EP Review: Reneé Rapp’s “Everything to Everyone” showcases vocal range and songwriting prowess

This EP may be Rapp’s first, but it’s safe to say it won’t be her last.


“Everything to Everyone” Deluxe Version EP cover.

Abigail Meyers, Staff Writer

Singer-songwriter and actress Reneé Rapp released the deluxe version of her debut EP, “Everything to Everyone” on Feb. 24. Rapp is well known for starring as Regina George in the Broadway musical “Mean Girls,” and is reprising the role in the film adaptation of the musical. She also currently appears as Leighton in “The Sex Lives of College Girls” on HBO Max. 

Two new songs, “Bruises” and “Everything to Everyone – Extended Version” bring the EP to nine total songs. Following the popular “Too Well” and “In the Kitchen,” Rapp expresses herself in each track as you cycle through a record of self-reflection. 

The extended version of the EP’s intro song, “Everything to Everyone” brings in new instrumentals and an additional verse, neither of which are heard in the original opening track. The non-extended version was sung entirely acapella, highlighting Rapp’s impressive vocal range. Instrumentals that set the extended version apart could’ve been made more effective by coming in later into the extended version, to create a more gradual build. Nevertheless, it has still become one of my favorite tracks on the album.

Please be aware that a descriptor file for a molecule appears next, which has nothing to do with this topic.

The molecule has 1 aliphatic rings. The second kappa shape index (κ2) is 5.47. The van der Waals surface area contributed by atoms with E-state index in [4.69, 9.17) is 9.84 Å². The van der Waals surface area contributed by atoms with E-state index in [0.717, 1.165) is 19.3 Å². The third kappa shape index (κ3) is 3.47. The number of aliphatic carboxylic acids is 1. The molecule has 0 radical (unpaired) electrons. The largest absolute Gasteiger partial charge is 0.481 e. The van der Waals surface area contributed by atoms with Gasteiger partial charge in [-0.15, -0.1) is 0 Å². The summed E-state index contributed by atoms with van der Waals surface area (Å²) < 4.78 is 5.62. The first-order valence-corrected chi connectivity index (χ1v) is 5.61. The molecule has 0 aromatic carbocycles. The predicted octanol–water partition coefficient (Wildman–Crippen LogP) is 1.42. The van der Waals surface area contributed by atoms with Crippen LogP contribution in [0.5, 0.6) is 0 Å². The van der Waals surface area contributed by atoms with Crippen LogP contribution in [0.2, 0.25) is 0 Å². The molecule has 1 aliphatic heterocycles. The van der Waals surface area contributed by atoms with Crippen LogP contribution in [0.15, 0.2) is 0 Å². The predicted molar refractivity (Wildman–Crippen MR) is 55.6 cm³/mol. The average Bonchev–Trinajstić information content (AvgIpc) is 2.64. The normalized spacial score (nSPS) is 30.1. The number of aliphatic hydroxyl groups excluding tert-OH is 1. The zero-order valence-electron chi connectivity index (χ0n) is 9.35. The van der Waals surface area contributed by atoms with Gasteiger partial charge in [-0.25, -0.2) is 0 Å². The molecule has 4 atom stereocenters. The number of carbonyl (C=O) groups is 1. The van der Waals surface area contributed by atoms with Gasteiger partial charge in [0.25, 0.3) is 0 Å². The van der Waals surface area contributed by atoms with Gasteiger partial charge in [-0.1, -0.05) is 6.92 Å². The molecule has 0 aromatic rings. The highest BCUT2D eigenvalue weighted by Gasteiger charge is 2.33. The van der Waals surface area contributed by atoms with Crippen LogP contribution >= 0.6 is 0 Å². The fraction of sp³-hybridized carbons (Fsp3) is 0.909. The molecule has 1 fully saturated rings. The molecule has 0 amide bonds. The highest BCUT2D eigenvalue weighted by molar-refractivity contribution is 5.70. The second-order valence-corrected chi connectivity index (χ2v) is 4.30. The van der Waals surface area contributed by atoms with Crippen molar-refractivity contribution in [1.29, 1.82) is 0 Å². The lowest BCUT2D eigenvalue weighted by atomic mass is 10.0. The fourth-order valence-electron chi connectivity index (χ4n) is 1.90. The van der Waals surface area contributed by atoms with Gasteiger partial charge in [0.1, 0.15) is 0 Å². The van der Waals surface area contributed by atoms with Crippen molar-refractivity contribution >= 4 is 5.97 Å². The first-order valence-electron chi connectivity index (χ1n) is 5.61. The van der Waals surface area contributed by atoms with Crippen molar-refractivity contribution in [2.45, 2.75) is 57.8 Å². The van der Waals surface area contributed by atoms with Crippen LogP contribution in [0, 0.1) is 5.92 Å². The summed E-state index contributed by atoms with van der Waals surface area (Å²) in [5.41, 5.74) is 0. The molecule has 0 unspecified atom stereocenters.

“Bruises” sounds like it could be a companion to “Don’t Tell My Mom” off the EP. With lyrics “all my friends make sweet fun of me, but the truth’s I bruise easily,” the song mirrors “Don’t Tell My Mom.” In the latter, Rapp sings “Don’t worry about me, just worry about you; so don’t tell my mom, I’m fallin’ apart…’Cause she’s dealt with this for years, I got it this time.” The lyrics from the separate songs show a vulnerable side of Rapp, not wanting to tell anyone how she truly feels–– not telling her friends that words can hurt, and hiding her true feelings from her family

The production and sound of “Bruises,” however, conjure “In the Kitchen” off the same EP. The instrumentals are heavy, and the emotion she is outpouring in both songs makes them sound like sisters. 

“Bruises” has an accompanying music video that brings to life her metaphor of how words can hurt. As people throughout the video stab a number of knives into Rapp’s back and chest, you see the more sensitive side of her as she copes with people hurting her––not only through physically stabbing knives into her but through their words spoken to her before the knives are stabbed. Rapp has exceptional acting skills from her lengthy resume on screen and stage, and it shows in this powerful music video.  

This EP may be Rapp’s first, but it’s safe to say it won’t be her last. Between her devotion to pouring her emotions into her craft and excellence in doing so, Reneé Rapp could soon become a force to be reckoned with in the music industry.